As late afternoon decrescendoed into evening, eight students sat with violins and violas in rest position. A few received one-on-one instructions from their teacher, Tucker Fuller, while two others whispered back and forth.
“I’m working on andantino,” Micah Johnson said.
“Is that Spanish or something?” Jazmine Collins asked.
“It’s French,” Micah replied.
“I’m pretty sure it’s Italian,” Fuller said. “Let’s do allegro, how about that? Everyone in one, everyone in playing position, ready, here we go.”
Eight horsehair bows moved in unison as Make Music NOLA students performed the Suzuki piece, living out the imperative in the nonprofit organization’s name.
The organization provides free music instruction and string instruments to Orleans Parish students ages 6-18 who qualify for free or reduced price lunch.
“In total, we have 585 students, and we run 55 hours of programming per week,” said Laura Patterson, the group's executive director.
The group operates four after-school strings programs at community centers. Harmony Oaks Community Center, Broadmoor Arts & Wellness Center and NORDC’s Sanchez Center and Gernon Brown Rec Center all host classes.
It also runs in-school music programs at ARISE Academy, Lafayette Academy Charter School, Mildred Osborne Charter School and Phillis Wheatley Elementary School.
The instruction is rigorous: Students skip dance or PE to play music for an hour a day, four days a week, in addition to home practice, and the curriculum is popular.
“Our classes tend to fill up,” Patterson said. “It’s an opportunity to dig into something and learn it really well. They get to play a concert at the end of the year, and for most kids, it’s something they’re really proud of, that they wouldn’t otherwise get the opportunity to do.”
Tristan Jones, a fourth-grader at Lusher Charter School, has been playing violin for about a year and a half. His grandmother drives him to classes at Harmony Oaks Community Center after school.
“I’ve done about three or four concerts,” said Tristan, who aspires to become an engineer. “I get a little nervous before I perform, but I just go ahead and play.”
Make Music NOLA offers eight community concerts a year. Last year, students performed with members of the Preservation Hall Jazz Band at Marigny Opera House. This year, they’ll perform at a festival for A Studio in the Woods.
Students receive free tickets to performances at the University of New Orleans and the New Orleans Jazz and Heritage Festival, and Make Music NOLA sponsored four students for French Wood Festival of the Performing Arts Camp in New York.
The oldest Make Music NOLA students are in high school; one double bass player was accepted to New Orleans Center for Creative Arts as a jazz studies major.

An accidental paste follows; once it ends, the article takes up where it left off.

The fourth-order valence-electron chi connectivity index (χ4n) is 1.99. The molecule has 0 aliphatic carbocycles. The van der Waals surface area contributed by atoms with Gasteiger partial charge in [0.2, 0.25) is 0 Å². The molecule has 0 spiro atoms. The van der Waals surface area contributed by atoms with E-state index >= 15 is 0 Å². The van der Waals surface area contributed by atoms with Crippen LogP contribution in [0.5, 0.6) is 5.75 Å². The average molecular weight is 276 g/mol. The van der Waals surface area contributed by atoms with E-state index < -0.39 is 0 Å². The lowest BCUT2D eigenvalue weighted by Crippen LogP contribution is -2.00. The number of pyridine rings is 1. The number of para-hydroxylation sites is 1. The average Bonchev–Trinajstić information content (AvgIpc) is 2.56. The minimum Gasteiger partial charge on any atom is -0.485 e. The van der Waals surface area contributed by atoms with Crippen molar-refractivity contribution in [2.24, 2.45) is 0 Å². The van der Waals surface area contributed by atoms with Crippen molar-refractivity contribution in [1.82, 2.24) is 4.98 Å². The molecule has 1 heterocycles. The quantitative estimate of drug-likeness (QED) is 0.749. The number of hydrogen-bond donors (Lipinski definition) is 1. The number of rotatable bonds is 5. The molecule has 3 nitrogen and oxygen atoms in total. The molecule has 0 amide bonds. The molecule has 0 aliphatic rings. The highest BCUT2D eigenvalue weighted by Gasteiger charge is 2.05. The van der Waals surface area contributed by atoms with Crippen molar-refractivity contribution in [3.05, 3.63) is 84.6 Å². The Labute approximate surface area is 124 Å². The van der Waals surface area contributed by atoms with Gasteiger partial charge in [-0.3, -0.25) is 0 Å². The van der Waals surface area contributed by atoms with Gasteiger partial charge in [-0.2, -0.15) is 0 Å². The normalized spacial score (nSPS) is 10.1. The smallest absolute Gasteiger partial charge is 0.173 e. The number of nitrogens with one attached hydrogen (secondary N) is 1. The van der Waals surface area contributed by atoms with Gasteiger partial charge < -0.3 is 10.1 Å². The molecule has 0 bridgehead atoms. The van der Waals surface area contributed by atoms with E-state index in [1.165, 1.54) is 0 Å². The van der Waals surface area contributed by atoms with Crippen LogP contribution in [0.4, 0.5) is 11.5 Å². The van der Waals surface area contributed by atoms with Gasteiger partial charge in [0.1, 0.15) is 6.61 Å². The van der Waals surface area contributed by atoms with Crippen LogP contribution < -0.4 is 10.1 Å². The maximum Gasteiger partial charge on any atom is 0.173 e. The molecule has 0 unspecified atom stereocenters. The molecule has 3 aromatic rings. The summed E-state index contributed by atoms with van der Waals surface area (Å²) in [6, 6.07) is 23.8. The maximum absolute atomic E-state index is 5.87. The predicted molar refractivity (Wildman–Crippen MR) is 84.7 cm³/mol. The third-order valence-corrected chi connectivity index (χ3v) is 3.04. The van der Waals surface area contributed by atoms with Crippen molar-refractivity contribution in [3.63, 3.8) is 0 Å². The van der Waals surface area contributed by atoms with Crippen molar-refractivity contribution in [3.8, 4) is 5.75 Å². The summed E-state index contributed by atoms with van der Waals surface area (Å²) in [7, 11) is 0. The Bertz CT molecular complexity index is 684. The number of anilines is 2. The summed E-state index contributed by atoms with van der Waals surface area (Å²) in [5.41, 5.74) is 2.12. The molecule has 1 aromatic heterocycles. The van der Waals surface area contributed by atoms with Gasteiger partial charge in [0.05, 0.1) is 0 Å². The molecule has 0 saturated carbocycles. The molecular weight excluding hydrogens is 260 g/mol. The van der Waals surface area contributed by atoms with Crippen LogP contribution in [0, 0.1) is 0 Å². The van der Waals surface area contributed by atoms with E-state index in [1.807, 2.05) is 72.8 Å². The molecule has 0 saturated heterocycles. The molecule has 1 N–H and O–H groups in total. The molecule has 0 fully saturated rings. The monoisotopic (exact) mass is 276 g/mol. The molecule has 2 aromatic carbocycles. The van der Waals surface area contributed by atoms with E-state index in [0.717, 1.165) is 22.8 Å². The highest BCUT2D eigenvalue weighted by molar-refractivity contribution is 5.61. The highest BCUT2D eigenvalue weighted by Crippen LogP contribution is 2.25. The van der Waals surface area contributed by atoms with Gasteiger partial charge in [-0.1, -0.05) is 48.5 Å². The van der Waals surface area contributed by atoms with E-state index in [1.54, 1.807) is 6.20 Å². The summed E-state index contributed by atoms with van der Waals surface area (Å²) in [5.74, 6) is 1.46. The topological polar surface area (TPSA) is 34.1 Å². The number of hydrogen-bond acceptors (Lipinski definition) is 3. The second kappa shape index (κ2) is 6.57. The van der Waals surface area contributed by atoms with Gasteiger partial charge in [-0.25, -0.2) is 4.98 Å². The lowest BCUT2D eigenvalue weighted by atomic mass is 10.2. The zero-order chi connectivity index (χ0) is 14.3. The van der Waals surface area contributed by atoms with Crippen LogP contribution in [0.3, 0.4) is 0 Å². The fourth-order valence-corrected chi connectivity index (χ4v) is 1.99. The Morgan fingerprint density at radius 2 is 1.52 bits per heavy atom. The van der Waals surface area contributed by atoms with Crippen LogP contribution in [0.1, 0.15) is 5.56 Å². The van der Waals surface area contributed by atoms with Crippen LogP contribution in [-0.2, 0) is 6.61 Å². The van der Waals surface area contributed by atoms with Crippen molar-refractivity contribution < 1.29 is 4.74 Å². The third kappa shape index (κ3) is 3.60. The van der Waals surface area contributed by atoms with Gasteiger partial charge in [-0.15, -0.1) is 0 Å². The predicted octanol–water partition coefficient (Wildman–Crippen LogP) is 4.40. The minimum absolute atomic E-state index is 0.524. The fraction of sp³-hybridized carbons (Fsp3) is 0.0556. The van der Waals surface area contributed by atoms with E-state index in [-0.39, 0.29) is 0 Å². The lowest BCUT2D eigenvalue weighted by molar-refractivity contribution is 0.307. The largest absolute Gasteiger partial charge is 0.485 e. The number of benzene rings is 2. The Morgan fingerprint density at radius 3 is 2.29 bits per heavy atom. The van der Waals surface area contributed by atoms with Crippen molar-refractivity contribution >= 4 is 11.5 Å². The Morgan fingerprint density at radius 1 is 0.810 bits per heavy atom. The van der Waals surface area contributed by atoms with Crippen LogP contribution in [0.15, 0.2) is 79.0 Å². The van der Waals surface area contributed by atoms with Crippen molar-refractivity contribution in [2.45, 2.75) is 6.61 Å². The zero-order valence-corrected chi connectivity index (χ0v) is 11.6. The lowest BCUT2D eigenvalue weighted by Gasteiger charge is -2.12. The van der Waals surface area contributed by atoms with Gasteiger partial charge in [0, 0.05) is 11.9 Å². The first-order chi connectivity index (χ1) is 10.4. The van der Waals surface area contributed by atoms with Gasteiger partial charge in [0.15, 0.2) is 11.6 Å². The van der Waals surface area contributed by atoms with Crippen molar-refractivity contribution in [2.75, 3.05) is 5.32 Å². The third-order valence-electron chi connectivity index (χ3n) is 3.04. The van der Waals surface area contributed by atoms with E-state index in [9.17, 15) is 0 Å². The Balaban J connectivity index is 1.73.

“It makes me happy that students have access to music, and they also have great teachers in the program,” said Fuller, who has a Ph.D. in composition.
As more and more school music programs lose funding, Make Music NOLA plays a critical role in providing early musical training (and the skills that accompany it, such as enhanced memory, advanced literacy and stronger academic performance) to children from underserved communities, Patterson said.
“Access to music training is in peril, especially among … populations for whom private lessons are out of reach,” Patterson said. “Over time, this gap becomes more and more pronounced, reducing the diversity of our music communities. Today, only 4 percent of American orchestra players are people of color.”
A self-described “music-for-social-change program,” Make Music NOLA launched with five students in 2011 under the name Youth Orchestra of the Lower 9th Ward. Since then, it has expanded to include locations citywide and changed its name to reflect that growth.
Though Patterson says Make Music NOLA was never intended to be a strings program, that emphasis reflected the community’s needs.
“Strings were what was available when the program was founded,” Patterson said. “As we grew, our school partners and community partners kept asking for string programs because there weren’t any available to the kids in their communities.”
Though strings players may be outnumbered in what is known as a brass band city, none of Make Music NOLA’s students seem to mind.
“Our students are proud to do something different,” Patterson said.
Asked whether he’d recommend the program to other students, Tristan had this to say: “It’s fun, and you will like it. The whole thing is fun.”
Make Music NOLA is accepting students at its Broadmoor Arts & Wellness Center location. To register or get information, call (504) 526-4250.